I wanted to create a textile picture of a 1920s style elegant lady on the front of the case.  I looked for an image with closed eyes, because I wasn’t too sure that I could create open eyes well enough!

To give more colour – and glamour to the jewellery case, I laid a piece of orange organza over the top of the calico and transferred the design onto the top of that.

Vintage Jewellery Case - Work in Progress
Vintage Jewellery Case - Work in Progress
Vintage Jewellery Case - Image Transfer
Vintage Jewellery Case - Image Transfer
Vintage Jewellery Case - Fabric Collage
Vintage Jewellery Case - Fabric Collage

For the inside of the case, I wanted to create a couple of padded pockets and somewhere for storing earrings safely.

I had some pretty French lace in my stash with eyelet holes.  Backed with a piece of felt, pre- punched with a small hole punch to line up with the eyelets, I had a strip perfect for pushing earrings through.  I hand stitched it to the silk pocket with invisible stitches leaving the bottom half loose so that the earrings could be pushed through.

Vintage Jewellery Case - Left Hand Inside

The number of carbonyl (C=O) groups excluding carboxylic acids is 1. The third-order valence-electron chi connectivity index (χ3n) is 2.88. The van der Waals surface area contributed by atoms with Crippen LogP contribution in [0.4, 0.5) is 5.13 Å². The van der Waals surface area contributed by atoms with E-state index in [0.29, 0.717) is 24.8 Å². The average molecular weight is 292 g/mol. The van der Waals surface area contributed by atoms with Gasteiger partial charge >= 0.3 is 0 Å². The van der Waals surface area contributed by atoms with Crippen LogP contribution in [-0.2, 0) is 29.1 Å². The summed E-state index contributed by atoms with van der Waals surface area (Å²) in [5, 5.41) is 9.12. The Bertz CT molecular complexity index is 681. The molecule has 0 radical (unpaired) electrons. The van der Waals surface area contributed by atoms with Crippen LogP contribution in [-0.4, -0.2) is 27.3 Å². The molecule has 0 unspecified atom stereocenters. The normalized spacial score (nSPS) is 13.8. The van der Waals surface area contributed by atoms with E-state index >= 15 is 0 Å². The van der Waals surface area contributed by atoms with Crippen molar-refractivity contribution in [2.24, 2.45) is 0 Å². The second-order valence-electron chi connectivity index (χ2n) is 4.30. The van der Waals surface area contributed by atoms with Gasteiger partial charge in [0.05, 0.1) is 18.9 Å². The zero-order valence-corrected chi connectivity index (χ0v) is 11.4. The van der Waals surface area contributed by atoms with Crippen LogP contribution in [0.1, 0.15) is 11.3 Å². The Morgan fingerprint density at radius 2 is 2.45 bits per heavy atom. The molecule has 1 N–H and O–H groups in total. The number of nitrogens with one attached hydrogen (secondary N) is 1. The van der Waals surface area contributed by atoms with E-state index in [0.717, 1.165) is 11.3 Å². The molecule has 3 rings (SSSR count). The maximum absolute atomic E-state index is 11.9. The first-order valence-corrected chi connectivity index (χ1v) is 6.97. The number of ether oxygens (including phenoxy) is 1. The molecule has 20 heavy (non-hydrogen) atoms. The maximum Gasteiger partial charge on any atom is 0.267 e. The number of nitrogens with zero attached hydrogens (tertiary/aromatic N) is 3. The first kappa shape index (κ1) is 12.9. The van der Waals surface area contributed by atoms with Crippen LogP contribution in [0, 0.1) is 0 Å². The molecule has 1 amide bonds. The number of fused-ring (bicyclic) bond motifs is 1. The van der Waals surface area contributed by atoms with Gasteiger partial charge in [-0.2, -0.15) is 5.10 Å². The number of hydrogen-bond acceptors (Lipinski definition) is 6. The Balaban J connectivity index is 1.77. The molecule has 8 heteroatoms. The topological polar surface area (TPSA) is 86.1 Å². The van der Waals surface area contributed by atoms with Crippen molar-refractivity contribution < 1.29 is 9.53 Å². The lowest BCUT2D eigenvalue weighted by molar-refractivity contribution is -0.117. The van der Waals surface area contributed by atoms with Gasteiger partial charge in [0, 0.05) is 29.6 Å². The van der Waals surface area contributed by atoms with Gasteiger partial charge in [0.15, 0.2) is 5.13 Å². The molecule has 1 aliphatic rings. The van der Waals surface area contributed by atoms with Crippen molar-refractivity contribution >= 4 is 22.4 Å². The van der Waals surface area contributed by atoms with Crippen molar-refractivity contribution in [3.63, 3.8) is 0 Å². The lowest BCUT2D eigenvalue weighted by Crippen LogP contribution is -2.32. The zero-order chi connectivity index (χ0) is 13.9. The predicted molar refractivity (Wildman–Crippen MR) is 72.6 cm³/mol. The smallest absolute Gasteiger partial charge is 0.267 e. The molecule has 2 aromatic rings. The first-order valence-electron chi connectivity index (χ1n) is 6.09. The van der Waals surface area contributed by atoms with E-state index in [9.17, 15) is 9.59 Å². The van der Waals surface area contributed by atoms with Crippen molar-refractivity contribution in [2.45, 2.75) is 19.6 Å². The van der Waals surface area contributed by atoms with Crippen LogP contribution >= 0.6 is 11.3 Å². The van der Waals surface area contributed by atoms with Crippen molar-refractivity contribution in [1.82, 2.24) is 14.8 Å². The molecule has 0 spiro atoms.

Vintage Jewellery Case - Left Hand Inside
Vintage Jewellery Case - Right Hand Inside
Vintage Jewellery Case - Right Hand Inside

The right hand side was created using the quilted heart pattern I used previously.  For this design, I obviously didn’t need to add a pocket on the back of the heart – but I did add a lining.  The finished quilted heart was then top stitched to the right hand side of the case.

I enclosed the little round magnets on the inside of the case and stitched a square all around them to hold them securely in place.

What I forgot when I designed the case was that you would be able to see the square of stitching when you opened the quilted heart pocket up.  I solved this by stitching an organza flower I had made previously (see my previous post on fusing fabric) over the top of the square.  The top of the flower lined up with the quilted heart so it is invisible until you lift the pocket.  Neat!

Tips and Tricks

There were a few things I did differently this time – there is no substitute for experience?!   I have included them on this post in the hope that they will enhance your own learning journey.

  1. I cut the calico strips using a rotary cutter and a metal ruler rather than just tearing them.  I found this gave me a straighter edge and resulted in a neater finish.
  2. I tacked the front and back cover pieces together first, all the way around, using a long machine stitch.  I found this helped me see more clearly where the edge of the case was going to be so I could avoid getting too close to it with my design and inside pockets.  Also, the tacking line meant I could sew a straighter seam when I came to sew the finished case together.  A further benefit was that it held the fabric layers together well during the assembly process which made the sewing machine part a little easier.